‘At last a book that explores the diverse approaches to economic history adopted across the world. A dominant Anglo-American account of the "Rise of the West" or "Great Divergence" is diluted and a new approach to world economic history comes to the fore. This is an important book for academics and university students who are genuinely interested in understanding, researching and publishing on this important subject.’ — William J. Ashworth, University of Liverpool.
‘This book will become required reading for economic historians who are interested in the historiography of their own field. Global economic history has so often been viewed from a particular national perspective. This book shows how different regions had different academic labour markets and political agendas, and these shaped how economic history was written.’ — Helen Paul, University of Southampton.
'Francesco Boldizzoni and Pat Hudson have compiled a fascinating collection of 24 historiographical surveys on the economic history of countries and regions from six out of seven continents of the world, bookended by their introductory essay and their concluding essay. […] The scholarship in each of the chapters is excellent and the editors are to be saluted for their efforts in recruiting such strong scholars from all corners of the globe. Those with serious interests in economic history will want to consult this volume and at a minimum request it for their library’s reference collection.' — David Mitch, Professor of Economics, University of Maryland, Baltimore County, USA (published on EH.net).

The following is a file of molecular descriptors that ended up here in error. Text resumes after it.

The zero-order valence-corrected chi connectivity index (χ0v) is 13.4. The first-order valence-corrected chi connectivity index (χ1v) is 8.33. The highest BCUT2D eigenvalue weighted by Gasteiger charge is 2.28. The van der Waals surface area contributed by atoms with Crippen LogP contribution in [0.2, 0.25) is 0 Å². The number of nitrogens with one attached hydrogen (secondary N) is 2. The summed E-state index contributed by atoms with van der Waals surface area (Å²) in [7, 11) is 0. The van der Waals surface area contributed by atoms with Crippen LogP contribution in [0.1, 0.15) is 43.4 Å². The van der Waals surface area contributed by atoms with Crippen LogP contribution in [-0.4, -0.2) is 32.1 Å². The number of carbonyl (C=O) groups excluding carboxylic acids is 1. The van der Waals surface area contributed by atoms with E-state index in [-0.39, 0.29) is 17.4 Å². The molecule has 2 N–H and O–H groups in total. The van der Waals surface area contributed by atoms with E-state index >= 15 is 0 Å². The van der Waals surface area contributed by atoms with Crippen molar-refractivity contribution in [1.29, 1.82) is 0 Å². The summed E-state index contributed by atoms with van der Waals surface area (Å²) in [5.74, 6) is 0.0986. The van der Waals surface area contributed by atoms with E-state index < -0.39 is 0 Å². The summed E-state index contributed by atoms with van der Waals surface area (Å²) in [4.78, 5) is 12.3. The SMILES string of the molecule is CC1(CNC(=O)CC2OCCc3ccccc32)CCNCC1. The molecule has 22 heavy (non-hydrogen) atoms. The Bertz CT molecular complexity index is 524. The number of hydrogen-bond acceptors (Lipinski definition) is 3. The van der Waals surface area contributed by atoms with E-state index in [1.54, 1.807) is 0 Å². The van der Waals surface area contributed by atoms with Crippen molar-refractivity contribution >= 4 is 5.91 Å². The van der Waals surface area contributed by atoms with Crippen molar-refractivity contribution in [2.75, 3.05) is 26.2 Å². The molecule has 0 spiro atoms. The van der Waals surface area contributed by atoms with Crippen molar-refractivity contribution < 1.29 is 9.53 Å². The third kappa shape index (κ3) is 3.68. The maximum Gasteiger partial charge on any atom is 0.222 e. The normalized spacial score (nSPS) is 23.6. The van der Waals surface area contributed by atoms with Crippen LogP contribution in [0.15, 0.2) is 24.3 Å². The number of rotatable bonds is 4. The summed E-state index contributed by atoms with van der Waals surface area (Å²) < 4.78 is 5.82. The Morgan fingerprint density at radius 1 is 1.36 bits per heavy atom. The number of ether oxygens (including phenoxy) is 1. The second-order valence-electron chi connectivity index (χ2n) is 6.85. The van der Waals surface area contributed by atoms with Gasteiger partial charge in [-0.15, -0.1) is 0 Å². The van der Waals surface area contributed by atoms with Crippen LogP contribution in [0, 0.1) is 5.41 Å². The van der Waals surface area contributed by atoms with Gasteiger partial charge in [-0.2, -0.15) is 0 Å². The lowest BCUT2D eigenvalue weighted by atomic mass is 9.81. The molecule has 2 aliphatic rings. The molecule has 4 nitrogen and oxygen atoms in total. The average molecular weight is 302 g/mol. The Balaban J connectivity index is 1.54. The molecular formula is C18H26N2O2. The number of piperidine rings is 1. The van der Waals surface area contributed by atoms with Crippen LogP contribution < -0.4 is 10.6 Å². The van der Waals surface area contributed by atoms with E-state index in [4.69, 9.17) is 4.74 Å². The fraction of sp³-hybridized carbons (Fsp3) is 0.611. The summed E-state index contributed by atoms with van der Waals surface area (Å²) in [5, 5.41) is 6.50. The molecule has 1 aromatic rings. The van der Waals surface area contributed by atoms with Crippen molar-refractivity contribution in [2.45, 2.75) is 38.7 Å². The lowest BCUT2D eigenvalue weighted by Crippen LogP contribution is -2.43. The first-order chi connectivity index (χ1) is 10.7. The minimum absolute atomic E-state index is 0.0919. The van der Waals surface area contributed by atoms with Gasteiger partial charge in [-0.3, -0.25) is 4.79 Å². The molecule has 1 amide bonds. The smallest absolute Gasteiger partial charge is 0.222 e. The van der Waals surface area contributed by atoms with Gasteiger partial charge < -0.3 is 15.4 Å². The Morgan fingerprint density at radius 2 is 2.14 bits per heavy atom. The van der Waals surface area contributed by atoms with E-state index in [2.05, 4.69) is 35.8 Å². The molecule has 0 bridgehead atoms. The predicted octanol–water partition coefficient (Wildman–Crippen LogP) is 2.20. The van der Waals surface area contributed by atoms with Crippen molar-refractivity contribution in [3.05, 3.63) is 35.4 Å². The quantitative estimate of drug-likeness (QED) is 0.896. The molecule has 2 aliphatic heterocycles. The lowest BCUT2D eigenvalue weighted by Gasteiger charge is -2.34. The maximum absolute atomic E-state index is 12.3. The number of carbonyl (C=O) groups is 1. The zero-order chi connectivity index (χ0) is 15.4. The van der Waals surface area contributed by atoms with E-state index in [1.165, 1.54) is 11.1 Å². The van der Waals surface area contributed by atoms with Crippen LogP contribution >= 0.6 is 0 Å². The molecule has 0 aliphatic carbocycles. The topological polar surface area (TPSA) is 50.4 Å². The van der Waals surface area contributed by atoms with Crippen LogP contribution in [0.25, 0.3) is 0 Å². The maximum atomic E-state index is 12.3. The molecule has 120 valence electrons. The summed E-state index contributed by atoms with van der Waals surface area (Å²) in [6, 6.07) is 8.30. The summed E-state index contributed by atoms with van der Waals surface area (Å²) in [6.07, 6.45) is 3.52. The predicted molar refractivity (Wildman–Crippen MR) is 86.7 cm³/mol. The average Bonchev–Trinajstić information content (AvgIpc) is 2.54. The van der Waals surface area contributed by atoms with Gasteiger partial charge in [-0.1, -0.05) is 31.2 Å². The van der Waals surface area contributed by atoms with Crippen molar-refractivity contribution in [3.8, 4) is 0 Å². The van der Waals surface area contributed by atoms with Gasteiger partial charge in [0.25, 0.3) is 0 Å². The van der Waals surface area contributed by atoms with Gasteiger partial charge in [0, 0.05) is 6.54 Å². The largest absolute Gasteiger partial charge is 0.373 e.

1. Global economic history: Towards an interpretive turn Part I Anglo-American traditions 2. Economic history in Britain: The 'first industrial nation' 3. Beyond the old and the new: Economic history in the United States 4. Making a country (and an economy): Economic history in Canada 5. The rise and fall of Australian economic history Part II West European roots and responses 6. The legacy of German economic history: Archetypes and global diffusion 7. Economic history in France: A Sonderweg? 8. Icarus' flight: Economic history in the Italian mirror 9. Manufacturing the historic compromise: Swedish economic history and the triumph of the Swedish model 10. Spanish economic history: Lights and shadows in a process of convergence 11. The Low Countries, intellectual borderlands of economic history Part III Turning to the East 12. Economic history from the Russian Empire to the Russian Federation 13. A periphery at the centre of attention: Economic history in Poland 14. Continuity and discontinuity in the Czech and Slovak historiographies 15. Crossroads and Turns in Hungarian economic history Part IV The wider world 16. Economic history in Middle Eurasia: Beyond histories of stagnation and deficiencies 17. The history of Indian economic history 18. Economic history in China: Tradition, divergence and potential 19. Japanese economic history: Exploring diversity in development 20. Latin American economic history: Looking backwards for the future 21. Mexico's economic history: Much more than cliometrics and dependency theory 22. The formation of economic history in Brazil: From the South Atlantic to South America 23. Beyond a footnote: Indigenous scholars and the writing of West African economic history 24. Reflections on the economic history of South Africa 25. African encounters with global narratives Part V Challenges and ways ahead 26. Culture, power and contestation: Multiple roads from the past to the future